With some preparation and coordination, you can get everything going at the same time and very quickly. Start with around 500 grams or so of each vegetable: onion, eggplant, zucchini and tomato. And a few cloves of garlic. Get a large wide pan heating with some olive oil while you chop your onions. Throw them in the pan to soften them. While the grill is heating, wash and slice the eggplant and zucchini lengthwise, not too thin. Brush them with olive oil, sprinkle with salt and pepper and lay them on the grill, in batches if necessary. Turn them over part way through. You want them to be nicely charred and tender. Pull them off as they are done and chop them into bite-sized pieces, then set aside. Chop your tomatoes. Mince the garlic and add it to the onion, stirring, for one minute, then add the tomatoes to the onion and garlic. Toss in a couple of bay leaves and some sprigs of thyme and rosemary (or a couple of teaspoons of herbes de provence). Simmer the mixture, allowing the tomatoes to release their juices. Then add the chopped eggplant and zucchini to the pan, stir, and simmer the mixture for awhile, around 15 minutes or so. You want it to be juicy and the vegetables to be nice and tender, but still holding their shape. Don’t let it all turn to mush. If it seems watery, turn up the heat and reduce some of the liquid. If it seems dry, add some water. Towards the end of cooking time, pull out the bay leaves and herb sprigs and add a big handful of chopped or ripped basil. Season well with salt and pepper. At serving time, feel free to drizzle on some superb olive oil.

A waiter rushes past your table, saying ‘J’arrive!’ (I’m coming!). What he really means is ‘Je part!’ (I’m leaving!) because it will be a long time before you see him again.
Pictured above: Steve in the Place d'Albertas; Pavillon Vendôme; Steve pointing out all of the Cézanne signs; cooking in the summer kitchen; gorgeous striped eggplants from the market.

A la prochaine,

Wednesday, November 10, 2010

Runnig in Aix

They must have been inspired by Winnipeg’s Portage Avenue. The Cours Mirabeau, the beautiful promenade that is the heart of Aix-en-Provence, is wide and gracious, built originally for horse-drawn carriages. One difference is, the Cours Mirabeau is lined with majestic plane trees, with their colourful, mottled trunks, and is highlighted by four lovely fountains. Many people call it the Champs Elysées of Aix – just don’t say that to any Aixois.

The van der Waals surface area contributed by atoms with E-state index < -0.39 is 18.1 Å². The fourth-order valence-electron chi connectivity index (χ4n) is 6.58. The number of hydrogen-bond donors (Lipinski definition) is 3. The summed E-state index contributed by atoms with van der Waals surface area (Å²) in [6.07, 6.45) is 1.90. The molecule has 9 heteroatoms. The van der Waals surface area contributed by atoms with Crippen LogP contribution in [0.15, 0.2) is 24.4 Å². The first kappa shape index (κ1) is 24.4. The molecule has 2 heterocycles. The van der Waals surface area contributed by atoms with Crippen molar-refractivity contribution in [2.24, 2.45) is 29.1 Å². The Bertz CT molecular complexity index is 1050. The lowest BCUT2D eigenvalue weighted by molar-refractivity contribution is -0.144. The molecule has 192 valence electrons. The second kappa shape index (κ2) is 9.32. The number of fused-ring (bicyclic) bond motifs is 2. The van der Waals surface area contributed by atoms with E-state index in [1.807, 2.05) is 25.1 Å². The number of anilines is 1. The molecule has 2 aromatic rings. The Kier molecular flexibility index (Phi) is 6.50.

It is the obvious choice for my early morning runs, as it’s just two minutes from our apartment. It ranks up there, but still not quite as high as the Promenade des Anglais along the Côte d’Azur in Nice, the Riva degli Schiavoni, along the lagoon in Venice at sunrise, or the waterfront route to the Sydney opera house. Nevertheless, it works. Except for the fact that I can run the entire length of it, from la Rotonde to the fountain of Roi René, in just five minutes. Unless there is a market on the street, where I can be distracted by any number of artisan or clothing displays. To lengthen my run I must then do a zig-zag along the tiny streets just south of the cours. These streets are mercifully on a straight grid pattern; so I don’t get lost, as I still seem to do in the mediaeval old town. This district is known as the Quartier Mazarin, named for the Archbishop Mazarin, brother of the cardinal. The area is comprised of stately ‘hôtels particuliers’, which are not really hotels, but stately mansions built by members of parliament and the bourgeoisie during the golden age of Aix, starting in the 17th Century. It’s a very pleasant area with little traffic. Today the buildings have been turned into schools, including a music school, businesses, and smaller apartments. Our apartment, in fact, is in a hôtel particulier.

So as I run along one of these tranquil streets I pass by the slender gothic church of Saint-Jean-de-Malte, which used to contain the graves of the Counts of Provence; the Musée Granet, housed in the former Palais de Malte, built in 1676; the Collège Mignet where Cézanne studied and where he met the writer Emile Zola; and then my favourite little Fountain of the Four Dolphins.

If I do my run after 9 am, the nearby Parc Jourdan is at my disposal. One half of the park is devoted to pétanque (boules) courts, very busy (mostly with men) on Friday evenings. The upper level is green space with a playground and home to the Centre d’Oralité de la Langue d’Oc. That is the language that was spoken in mediaeval times in the Midi (southern France) and is obviously being preserved at this institute. I should also mention, while Aix is not mountainous like Corsica, it is built on a slope, so there are always many ups and downs involved in any run.